Saturday, August 13, 2011


It's been quite a roller coaster ride the last few weeks in the financial world.  I found this article tucked away somewhere in the Vancouver Sun that is saying a lot more than the mainstream papers and TV has been reporting.  The ride is not over yet.
SYDNEY - World Bank chief Robert Zoellick on Saturday warned of a “new and more dangerous” time in the global economy, with little breathing space in most developed countries as a debt crisis hits Europe.
Zoellick said the eurozone’s sovereign debt issues were more troubling than the “medium and long-term” problems which saw the United States downgraded by Standard and Poor’s last week, sending global markets into panic.
“We are in the early moments of a new and different storm, it’s not the same as 2008,” said Zoellick, referring to the global financial crisis.
“In the past couple of weeks the world has moved from a troubled multi-speed recovery — with emerging markets and a few economies like Australia having good growth and developed markets struggling — to a new and more dangerous phase,” he said in an interview with the Weekend Australian newspaper.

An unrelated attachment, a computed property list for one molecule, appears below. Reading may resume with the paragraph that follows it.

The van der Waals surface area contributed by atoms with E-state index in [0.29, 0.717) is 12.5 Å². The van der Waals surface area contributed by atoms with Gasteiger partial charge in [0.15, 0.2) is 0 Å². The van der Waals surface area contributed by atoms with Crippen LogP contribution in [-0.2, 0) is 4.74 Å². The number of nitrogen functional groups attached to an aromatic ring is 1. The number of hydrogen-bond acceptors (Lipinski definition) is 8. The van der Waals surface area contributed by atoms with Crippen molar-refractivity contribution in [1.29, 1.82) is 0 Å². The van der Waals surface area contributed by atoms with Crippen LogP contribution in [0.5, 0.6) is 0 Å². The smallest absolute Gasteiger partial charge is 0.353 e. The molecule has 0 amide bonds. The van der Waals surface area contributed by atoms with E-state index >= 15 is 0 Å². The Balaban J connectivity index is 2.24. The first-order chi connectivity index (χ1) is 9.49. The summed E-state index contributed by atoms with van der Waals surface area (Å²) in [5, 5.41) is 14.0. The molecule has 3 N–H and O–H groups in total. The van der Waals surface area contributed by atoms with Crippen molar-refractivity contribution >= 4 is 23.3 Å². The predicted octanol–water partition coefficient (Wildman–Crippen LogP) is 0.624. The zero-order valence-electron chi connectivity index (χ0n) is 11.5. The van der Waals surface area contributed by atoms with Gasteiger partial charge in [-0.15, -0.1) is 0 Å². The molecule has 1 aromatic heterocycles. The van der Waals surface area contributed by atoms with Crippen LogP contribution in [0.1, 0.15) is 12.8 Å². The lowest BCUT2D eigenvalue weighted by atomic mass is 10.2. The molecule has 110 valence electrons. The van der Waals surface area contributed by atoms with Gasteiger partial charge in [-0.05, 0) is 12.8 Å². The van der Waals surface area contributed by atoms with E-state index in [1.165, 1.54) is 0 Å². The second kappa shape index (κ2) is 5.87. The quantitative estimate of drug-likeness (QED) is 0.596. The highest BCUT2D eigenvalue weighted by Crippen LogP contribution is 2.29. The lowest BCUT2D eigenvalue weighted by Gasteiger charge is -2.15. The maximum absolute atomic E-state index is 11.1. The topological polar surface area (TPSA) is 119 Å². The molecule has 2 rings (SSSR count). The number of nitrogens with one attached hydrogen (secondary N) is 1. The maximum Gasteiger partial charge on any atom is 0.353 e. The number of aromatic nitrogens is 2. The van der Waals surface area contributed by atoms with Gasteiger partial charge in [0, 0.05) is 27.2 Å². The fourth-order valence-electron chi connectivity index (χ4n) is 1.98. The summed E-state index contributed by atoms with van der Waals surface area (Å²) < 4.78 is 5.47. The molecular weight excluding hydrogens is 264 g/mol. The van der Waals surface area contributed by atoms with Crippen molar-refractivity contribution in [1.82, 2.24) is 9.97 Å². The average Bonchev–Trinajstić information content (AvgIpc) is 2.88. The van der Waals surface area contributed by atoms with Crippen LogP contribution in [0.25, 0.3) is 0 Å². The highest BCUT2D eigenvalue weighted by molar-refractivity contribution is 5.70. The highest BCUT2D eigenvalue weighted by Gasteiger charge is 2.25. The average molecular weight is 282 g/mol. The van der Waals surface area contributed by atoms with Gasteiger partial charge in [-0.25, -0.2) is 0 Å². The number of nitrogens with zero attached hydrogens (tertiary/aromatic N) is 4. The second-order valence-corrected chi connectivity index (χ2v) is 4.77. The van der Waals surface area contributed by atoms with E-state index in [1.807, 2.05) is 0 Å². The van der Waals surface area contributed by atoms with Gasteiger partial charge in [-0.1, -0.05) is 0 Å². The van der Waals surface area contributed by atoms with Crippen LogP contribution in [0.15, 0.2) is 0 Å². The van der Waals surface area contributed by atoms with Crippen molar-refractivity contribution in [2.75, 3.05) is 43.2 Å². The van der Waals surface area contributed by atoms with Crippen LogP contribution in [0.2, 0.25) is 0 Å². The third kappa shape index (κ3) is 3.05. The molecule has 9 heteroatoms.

People were in less debt than during the credit crunch and current events did not have the same “sudden shock” factor, but Zoellick said there was less room to manoeuvre this time around.
“Most developed countries have used up their fiscal space and monetary policy is about as loose as it can be,” he said.
Zoellick said the eurozone’s structure “could turn out to be the most important” challenge currently facing the world economy, with some hope for Spain and Italy but debt-crippled Greece and Portugal unable to devalue.
European Union action taken to date falls short of what is needed, the World Bank chief said.
“The lesson of 2008 is that the later you act, the more you have to do,” said Zoellick, questioning whether the troubled European nations could “ever get ahead of the problems that have plagued them.”
He also urged British Prime Minister David Cameron not to be deterred from austerity measures by recent riots — the country’s worst in decades — saying his spending cuts were “really necessary.”
“My concern would be if the politics knocked them off course,” Zoellick said.